[Austen Ivereigh] Two journalists with long experience in Rome have been named as the director and vice-director of the Holy See Press Office following Fr Federico Lombardi’s retirement. In a major break with precedent, both are lay people, one of them is a woman, and neither is Italian.
Greg Burke, 56, a former Time and later Fox News correspondent, replaces Fr Lombardi as director of the Holy See Press Office, moving from the vice-director role to which he was appointed back in April after a successful tenure as communications adviser at the Secretariat of State. Burke is a native of St Louis, Missouri, and — like St John Paul II’s communications director, Joaquín Navarro-Valls — a numerary (full-time celibate) member of Opus Dei. As well as English, he speaks Italian, Spanish and French.
The new press office vice-director is Paloma García Ovejero, 40, who since 1998 has been with Spain’s second-largest radio network, COPE, which belongs to the Spanish bishops’ conference. Rome-based since 2012, as well as Spanish she speaks English, Italian and Chinese.
Both begin their roles on 1 August.
Fr Lombardi, who turns 74 next month, retires after almost 25 years in Vatican communications, for most of that time as Director-General of Vatican Radio, and for the last ten years as a much-loved papal spokesman.
He told the Associated Press on Monday that “I don’t foresee disappearing completely from the Vatican”, suggesting a possible informal communications advisory role down the line.
He said he had always offered to step aside as part of the Vatican’s revamping of its communications strategy and said the time simply had arrived for the change.
That change has been designed and implemented by the director of the Vatican’s Secretariat for Communications, Mgr Dario Viganò. The Secretariat’s role is to overhaul the Vatican’s many different communications outlets in order both to reduce costs and to create a coordinated strategy more appropriate to the age of the internet.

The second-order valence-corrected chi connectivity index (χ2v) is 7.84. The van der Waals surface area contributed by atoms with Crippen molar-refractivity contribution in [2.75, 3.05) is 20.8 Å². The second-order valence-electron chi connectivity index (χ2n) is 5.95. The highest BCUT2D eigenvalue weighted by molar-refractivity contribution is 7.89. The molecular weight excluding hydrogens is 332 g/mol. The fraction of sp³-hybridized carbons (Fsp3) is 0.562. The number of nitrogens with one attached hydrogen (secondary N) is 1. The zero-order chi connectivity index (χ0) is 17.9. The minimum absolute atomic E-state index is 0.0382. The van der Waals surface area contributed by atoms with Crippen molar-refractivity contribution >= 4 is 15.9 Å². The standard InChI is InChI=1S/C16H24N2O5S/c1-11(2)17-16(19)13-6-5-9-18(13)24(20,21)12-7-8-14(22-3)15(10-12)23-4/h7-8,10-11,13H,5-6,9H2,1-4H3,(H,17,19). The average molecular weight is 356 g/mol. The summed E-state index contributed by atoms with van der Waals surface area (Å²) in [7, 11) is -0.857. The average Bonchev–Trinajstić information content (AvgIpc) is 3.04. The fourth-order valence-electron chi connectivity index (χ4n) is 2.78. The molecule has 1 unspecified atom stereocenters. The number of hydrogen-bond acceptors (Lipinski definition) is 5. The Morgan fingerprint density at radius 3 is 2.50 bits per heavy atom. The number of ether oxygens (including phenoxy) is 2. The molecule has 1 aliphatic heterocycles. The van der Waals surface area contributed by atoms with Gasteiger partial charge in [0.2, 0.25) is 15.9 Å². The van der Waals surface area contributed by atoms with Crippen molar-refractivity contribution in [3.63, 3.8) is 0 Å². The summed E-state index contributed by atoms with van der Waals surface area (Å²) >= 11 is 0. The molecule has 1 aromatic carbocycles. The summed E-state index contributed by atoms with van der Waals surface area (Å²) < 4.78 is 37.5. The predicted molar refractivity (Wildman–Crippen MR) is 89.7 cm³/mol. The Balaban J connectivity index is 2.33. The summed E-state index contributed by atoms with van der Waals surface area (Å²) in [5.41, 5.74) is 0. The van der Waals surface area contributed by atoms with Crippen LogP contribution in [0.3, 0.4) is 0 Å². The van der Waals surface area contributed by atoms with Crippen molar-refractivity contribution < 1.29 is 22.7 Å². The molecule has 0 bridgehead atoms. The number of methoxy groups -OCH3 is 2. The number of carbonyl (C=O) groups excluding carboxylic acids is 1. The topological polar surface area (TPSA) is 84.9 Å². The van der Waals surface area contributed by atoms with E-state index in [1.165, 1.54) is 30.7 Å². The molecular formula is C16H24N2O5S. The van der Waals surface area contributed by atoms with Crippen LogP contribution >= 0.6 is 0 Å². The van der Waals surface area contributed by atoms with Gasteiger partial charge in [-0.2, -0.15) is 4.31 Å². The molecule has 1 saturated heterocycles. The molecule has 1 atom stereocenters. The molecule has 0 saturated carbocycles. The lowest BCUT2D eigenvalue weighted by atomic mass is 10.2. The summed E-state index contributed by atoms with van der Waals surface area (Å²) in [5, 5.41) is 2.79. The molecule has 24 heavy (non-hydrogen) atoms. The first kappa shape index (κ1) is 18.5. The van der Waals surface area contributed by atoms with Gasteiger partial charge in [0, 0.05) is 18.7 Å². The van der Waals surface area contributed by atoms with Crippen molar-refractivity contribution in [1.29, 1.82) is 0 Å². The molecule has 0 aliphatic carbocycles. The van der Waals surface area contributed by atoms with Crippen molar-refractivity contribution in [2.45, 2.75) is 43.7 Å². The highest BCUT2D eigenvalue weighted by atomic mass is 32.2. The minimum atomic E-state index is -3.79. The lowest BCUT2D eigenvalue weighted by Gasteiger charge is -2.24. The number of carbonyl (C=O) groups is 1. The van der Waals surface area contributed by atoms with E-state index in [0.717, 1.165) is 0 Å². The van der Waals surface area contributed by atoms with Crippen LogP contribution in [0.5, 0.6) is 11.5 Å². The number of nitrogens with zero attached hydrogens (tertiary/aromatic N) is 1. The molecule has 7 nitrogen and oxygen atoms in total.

The new body was the fruit of a year-long review by a 12-strong committee chaired by Lord Christopher Patten of Barnes, former chairman of the BBC and currently chancellor of Oxford University. The “core insight” of the committee’s report, Lord Patten said in a speech in London in May last year, was that “meaningful improvements in the Holy See’s media operations would not be possible without a complete integration of the existing media entities and the creation of a single structure with overall responsibility for management, technology and finances.”
Burke is credited with improving strategic communications in the wake of the first Vatileaks crisis and with developing Pope Benedict’s and later Pope Francis’ presence in social media. (On the basis of the number of retweets, @Pontifex is now the world’s most influential Twitter account.) He also has become a key point of contact for the U.S. media, a role he is set to develop in his new position.
Burke is a TV natural, looks good on screen, is a master of the soundbite, and is at home in the visual, soundbite-driven environment.
García Ovejero, the first woman to hold a senior communications role in the Vatican, is a gentle but incisive journalist who has been at the heart of many of the stories about the Francis pontificate.
At a communications conference in Rome in April, she drew attention to Francis’s oft-expressed opposition to clericalism and valuing of lay people as a key element of the pontificate. That is certainly one of the messages that comes with her and Burke’s appointment.
Another is to recognize the significance of English and Spanish as the most important media languages in the coverage of the Vatican. The most powerful and influential media is in English, while Spanish is the most widely spoken language in the Catholic world.
The Vatican press office has new directors at a time when coverage of Rome and Vatican affairs has never been greater.
“Pope Francis sells papers,” Frank Rocca, Vatican correspondent for the US’s largest-circulation paid-for newspaper, the Wall Street Journal, said at the same conference. “The paradox is that the most relevant institution in today’s globalised world is also its most ancient. Outside of a few war zones, the Vatican is the only boomtown in journalism right now.”